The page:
Holocaust Remembrance Day marked in Tallinn
Holocaust Remembrance Day was commemorated in Tallinn's Rahumäe Jewish Cemetery on Friday.
Alla Jakobson, a representative of the Estonian Jewish community, said the day needs to marked so that the same events never happen again.
"There must be empathy for the other person. People need to understand that you have to be kind to others. If the other person is different, it does not mean that he or she must be destroyed," she told "Aktuaalne kaamaera".
Speaking at the ceremony, Minister of Education Tõnis Luukas (Isamaa) said: "It is important to notice crimes against humanity and violations of human rights. We need to notice early enough, intervene early enough, and stop such acts early enough."
"It is important to notice crimes against humanity and violations of human rights. We need to notice early enough, intervene early enough, and stop such acts early enough," said minister Lukas on commemoration ceremony of the #HolocaustMemorialDay.#WeRemember #NeverAgain pic.twitter.com/5criVPpt9Y— Ministry of Education and Research of Estonia (@haridusmin) January 27, 2023
He also met pupils and teachers at Tallinn's Jewish School on Friday.
Wreaths were laid and a minute of silence was also held in Lasnamäe at the memorial which honors French Jews deported to the Estonian capital.
President Alar Karis marked the event on social media, writing: "#WeRemember the millions of victims of the Holocaust and work to not let history repeat itself.
Today's #HolocaustRemembranceDay reminds us of the importance of protecting human rights and human lives every day."
#WeRemember the millions of victims of the Holocaust and work to not let history repeat itself.— Alar Karis (@AlarKaris) January 27, 2023
Today's #HolocaustRemembranceDay reminds us of the importance of protecting human rights and human lives every day. pic.twitter.com/bqs59ljAHd
Prime Minister Kaja Kallas (Reform) said: "Evil and horrors of the past remind us that our fight today against hate and for justice and accountability is even more important."
On today's #HolocaustMemorialDay we honour the memory of the victims of the Holocaust.— Kaja Kallas (@kajakallas) January 27, 2023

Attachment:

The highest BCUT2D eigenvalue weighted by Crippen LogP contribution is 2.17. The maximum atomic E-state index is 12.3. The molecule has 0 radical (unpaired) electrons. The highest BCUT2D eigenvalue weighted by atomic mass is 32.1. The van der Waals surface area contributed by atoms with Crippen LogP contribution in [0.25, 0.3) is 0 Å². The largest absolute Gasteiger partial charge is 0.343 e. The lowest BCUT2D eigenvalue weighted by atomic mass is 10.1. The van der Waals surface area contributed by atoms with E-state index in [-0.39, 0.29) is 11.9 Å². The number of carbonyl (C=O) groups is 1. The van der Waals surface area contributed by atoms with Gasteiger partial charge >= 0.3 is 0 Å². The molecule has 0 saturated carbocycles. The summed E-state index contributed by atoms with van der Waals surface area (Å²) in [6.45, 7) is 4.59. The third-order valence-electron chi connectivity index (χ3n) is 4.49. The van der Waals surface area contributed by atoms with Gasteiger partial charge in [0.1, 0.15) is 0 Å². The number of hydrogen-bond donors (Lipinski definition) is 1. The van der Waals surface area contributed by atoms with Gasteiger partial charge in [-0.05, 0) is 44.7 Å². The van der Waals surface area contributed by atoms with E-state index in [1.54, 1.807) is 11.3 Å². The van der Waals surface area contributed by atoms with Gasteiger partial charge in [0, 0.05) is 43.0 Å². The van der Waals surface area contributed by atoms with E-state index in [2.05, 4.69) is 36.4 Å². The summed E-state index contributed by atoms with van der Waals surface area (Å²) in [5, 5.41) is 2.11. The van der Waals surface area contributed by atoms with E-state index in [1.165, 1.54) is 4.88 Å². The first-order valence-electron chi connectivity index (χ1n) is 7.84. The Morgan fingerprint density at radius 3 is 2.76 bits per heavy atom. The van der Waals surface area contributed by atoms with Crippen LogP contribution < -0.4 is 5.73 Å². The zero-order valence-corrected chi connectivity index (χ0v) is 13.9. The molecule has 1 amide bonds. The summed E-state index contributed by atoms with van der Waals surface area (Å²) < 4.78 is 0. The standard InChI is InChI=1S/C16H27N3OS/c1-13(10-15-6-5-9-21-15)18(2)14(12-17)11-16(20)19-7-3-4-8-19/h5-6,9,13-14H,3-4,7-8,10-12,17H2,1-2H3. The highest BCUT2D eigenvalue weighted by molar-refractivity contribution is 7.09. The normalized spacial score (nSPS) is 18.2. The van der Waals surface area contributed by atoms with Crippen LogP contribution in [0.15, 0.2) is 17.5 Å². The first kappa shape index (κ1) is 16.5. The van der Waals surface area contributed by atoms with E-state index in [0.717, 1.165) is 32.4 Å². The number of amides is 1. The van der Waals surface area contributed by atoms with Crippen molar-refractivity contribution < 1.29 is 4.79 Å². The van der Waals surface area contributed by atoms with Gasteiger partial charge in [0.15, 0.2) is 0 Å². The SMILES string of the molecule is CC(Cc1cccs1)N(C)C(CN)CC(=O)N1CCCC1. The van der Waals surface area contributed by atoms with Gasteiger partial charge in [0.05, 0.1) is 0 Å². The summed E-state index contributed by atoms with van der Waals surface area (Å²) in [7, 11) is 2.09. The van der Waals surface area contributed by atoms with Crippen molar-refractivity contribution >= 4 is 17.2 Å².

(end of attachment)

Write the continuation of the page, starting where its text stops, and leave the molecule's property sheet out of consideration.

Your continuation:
Evil and horrors of the past remind us that our fight today against hate and for justice and accountability is even more important.
Minister of Foreign Affairs Urmas Reinsalu (Ismaa) said Estonian "commemorates all the victims, who were massacred because of the cruel, inhumane ideology" 80 years ago.
"Bitterly, today we are standing against aggression atrocities in the heart of #Europe again. And it must be stopped," he added.
On the #HolocaustRemembrence Day commemorates all the victims, who were massacred because of the cruel, inhumane ideology 8️⃣0️⃣ years ago.— Urmas Reinsalu (@UrmasReinsalu) January 27, 2023
Bitterly, today we are standing against aggression atrocities in the heart of #Europe again. And it must be stopped. #WeRemember
The Holocaust was the genocide of European Jews during World War II.
Between 1941 and 1945, Nazi Germany and its collaborators systematically murdered some six million Jews across German-occupied Europe; around two-thirds of Europe's Jewish population
The Holocaust in Estonia
Below is a summary of the Holocaust in Estonia, published by the Estonian Institute of Historical Memory.
Before World War II, approximately 4,400 Jews lived in Estonia.
In June of 1941, up to 400 Estonian Jews were among the approximately 10,000 Estonians deported to Siberia by the order of the highest leadership of the USSR.
After war between Germany and the Soviet Union broke out in June of 1941, nearly 3,000 Jews were evacuated from Estonia to the Soviet Union.
Up to the end of 1941, approximately 1,000 Jews, who remained in their homeland, were arrested by the order of the German occupation authorities.
Estonian police forces under the command of the German Security Police and SD carried out their arrest, subsequent interrogation and registration.
By the beginning of 1942, all arrested Jews had been secretly executed by the order of the German Security Police and SD. Only a few individuals managed to hide until the end of the war.
In a report dated 31 January 1942 by the chief of the Security Police and SD in Ostland Walter Stahlecker, who was responsible for the extermination of the Jewish population in the Baltic countries, Estonia was declared to be "free of Jews".
In September of 1942 and during 1943–1944, an estimated 12,500 Jews were brought to Estonia from Germany and occupied countries. Of these, only approximately 100 were still alive in Estonia after the German retreat.
An estimated 7,000–8,000 Jews died or were killed in Estonia, while over 4,600 were taken to camps in other countries, where the majority of them perished
More information about the events and the memorial at Klooga can be read here.
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Editor: Merili Nael, Helen Wright
Source: Aktuaalne kaamera